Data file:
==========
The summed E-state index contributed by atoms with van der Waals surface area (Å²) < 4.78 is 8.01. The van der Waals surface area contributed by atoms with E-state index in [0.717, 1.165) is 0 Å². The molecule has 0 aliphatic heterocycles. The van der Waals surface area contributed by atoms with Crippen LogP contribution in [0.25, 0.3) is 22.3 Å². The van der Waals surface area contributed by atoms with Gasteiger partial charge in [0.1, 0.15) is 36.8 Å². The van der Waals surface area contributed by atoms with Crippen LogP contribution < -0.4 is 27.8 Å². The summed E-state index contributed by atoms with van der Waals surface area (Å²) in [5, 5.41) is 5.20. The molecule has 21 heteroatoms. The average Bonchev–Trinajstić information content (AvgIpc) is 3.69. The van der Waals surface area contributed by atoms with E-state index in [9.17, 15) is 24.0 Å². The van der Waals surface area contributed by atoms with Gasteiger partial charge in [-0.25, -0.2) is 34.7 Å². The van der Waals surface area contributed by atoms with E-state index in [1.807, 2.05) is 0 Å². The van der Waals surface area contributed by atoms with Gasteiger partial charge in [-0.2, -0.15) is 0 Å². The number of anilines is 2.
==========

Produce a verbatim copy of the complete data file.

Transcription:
The summed E-state index contributed by atoms with van der Waals surface area (Å²) < 4.78 is 8.01. The van der Waals surface area contributed by atoms with E-state index in [0.717, 1.165) is 0 Å². The molecule has 0 aliphatic heterocycles. The van der Waals surface area contributed by atoms with Crippen LogP contribution in [0.25, 0.3) is 22.3 Å². The van der Waals surface area contributed by atoms with Gasteiger partial charge in [0.1, 0.15) is 36.8 Å². The van der Waals surface area contributed by atoms with Crippen LogP contribution < -0.4 is 27.8 Å². The summed E-state index contributed by atoms with van der Waals surface area (Å²) in [5, 5.41) is 5.20. The molecule has 21 heteroatoms. The average Bonchev–Trinajstić information content (AvgIpc) is 3.69. The van der Waals surface area contributed by atoms with E-state index in [9.17, 15) is 24.0 Å². The van der Waals surface area contributed by atoms with Gasteiger partial charge in [-0.25, -0.2) is 34.7 Å². The van der Waals surface area contributed by atoms with E-state index in [1.807, 2.05) is 0 Å². The van der Waals surface area contributed by atoms with Gasteiger partial charge in [-0.2, -0.15) is 0 Å². The number of anilines is 2.